- Each employee’s name, as used for Social Security
- The employee’s identification number or symbol, if used in place of the name on any payroll record
- Home address and zip code
- Date of birth for employees under the age of 19
- Gender and occupation
- Time and day of the week when the employee’s workweek begins
- Regular rate of pay for any week when overtime is worked
- Hours worked each workday and total hours worked each workweek
- Total daily or weekly straight-time earnings
- The total overtime compensation for the workweek (this requirement applies only to nonexempt employees)
- Total additions to or deductions from wages for each pay period
- All wages for each pay period, date of payment, and pay period covered by the payment
- Sales and purchase records for employees who are subject to minimum wage requirements.
Keep supplementary basic records for all employees for at least two years. These records can be used to determine overtime and other payments and include:
- Wage rate tables
- Work time schedules, time cards or sheets
- Records of amount of work produced by each employee
- Order, shipping, and billing records
The Burden of Proof
Q: So, if I don’t have these records, how can I lose the case when there’s no proof one way or another?
A: Oh, if only it were so simple! Don’t be fooled into that thinking. If an employer fails to keep proper records of work hours, the DOL will rely on employee testimony to establish the number of hours worked. Bad payroll and timekeeping records can screw you because then it’s your word against the employee’s word and that’s never a good thing.
For example, in 2008 , the courts ruled in favor of a Family Dollar Store employee who brought a claim for overtime wages. The court found that the employee presented evidence that the employer’s records were not in compliance with the FLSA. Therefore, the employer’s records could not be trusted. The court relied on the employee’s testimony regarding the store’s operating hours and the holiday schedule. The courts accepted the testimony as a “just and reasonable inference” of the uncompensated hours owed.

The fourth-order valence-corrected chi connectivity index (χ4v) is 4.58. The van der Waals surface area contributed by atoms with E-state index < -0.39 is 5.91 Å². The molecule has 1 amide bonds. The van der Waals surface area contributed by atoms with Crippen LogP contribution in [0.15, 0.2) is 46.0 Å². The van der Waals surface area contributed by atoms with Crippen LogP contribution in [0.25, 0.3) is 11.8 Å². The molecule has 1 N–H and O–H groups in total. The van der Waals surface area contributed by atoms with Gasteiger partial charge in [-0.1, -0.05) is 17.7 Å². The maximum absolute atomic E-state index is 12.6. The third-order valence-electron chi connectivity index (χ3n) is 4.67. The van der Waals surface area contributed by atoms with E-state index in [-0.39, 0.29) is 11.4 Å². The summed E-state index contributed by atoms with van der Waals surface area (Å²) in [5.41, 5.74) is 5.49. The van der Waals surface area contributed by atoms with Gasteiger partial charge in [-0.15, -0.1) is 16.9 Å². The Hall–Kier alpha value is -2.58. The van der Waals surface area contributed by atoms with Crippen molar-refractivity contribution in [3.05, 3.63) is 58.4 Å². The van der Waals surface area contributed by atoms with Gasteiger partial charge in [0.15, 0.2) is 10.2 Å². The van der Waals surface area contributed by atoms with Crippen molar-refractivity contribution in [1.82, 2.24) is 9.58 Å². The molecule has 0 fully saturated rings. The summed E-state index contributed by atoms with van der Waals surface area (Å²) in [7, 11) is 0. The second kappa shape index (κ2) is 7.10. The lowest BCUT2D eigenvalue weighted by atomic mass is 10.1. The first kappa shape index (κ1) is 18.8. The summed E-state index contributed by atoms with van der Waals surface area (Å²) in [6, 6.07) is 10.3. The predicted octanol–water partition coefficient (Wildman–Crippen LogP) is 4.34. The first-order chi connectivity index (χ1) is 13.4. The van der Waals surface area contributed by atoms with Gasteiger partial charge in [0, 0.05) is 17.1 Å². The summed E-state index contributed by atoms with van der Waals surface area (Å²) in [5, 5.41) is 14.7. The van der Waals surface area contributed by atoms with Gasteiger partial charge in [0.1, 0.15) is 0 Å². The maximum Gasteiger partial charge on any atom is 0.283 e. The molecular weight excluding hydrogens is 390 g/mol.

NOTE: It is critical that you thoroughly evaluate how you are keeping records. Are you writing work schedules on a board or piece of paper? Or are you tracking hours worked on a spreadsheet that is seconds away from being lost in a computer crash? Then you need to consider using other alternatives such as an HRIS (Human Resources Information System) that houses and processes data in the cloud.
A few more words of caution about payroll and timekeeping records
As if all this weren’t enough to make you queasy, here are two more examples of why bad payroll and timekeeping records can screw you big time:
- Even if just one employee is complaining about a single pay violation, you need to take action. You must remember that the DOL can and will, on a regular basis, investigate ALL of your records. Their goal is to determine if there are other potential violations. If you are targeted as part of one of the DOL’s “ongoing enforcement initiatives,” every single one of your pay records will be up for grabs as part of their investigation. And as we mentioned in the very beginning of this article, you might have to produce payroll and time records going back two or three years.
- Once your company is found to be in violation of the FLSA, your company could face several financial burdens. These can include back wage payments, civil monetary penalties and even worse, personal liability for decision-makers. The penalties for decision-makers includes fines and possible imprisonment for management employees or owners.
We go into great detail on recordkeeping and other compliance issues in our HR Course, HR 101: Making Compliance Easy. Don’t be caught in an audit or a wage & hour claim without learning your responsibilities.
Now that you know that bad payroll and timekeeping records can screw you big, what’s the one thing you need to do in your business to avoid these pitfalls? Share your thoughts on our Facebook page so that others can see they’re not alone.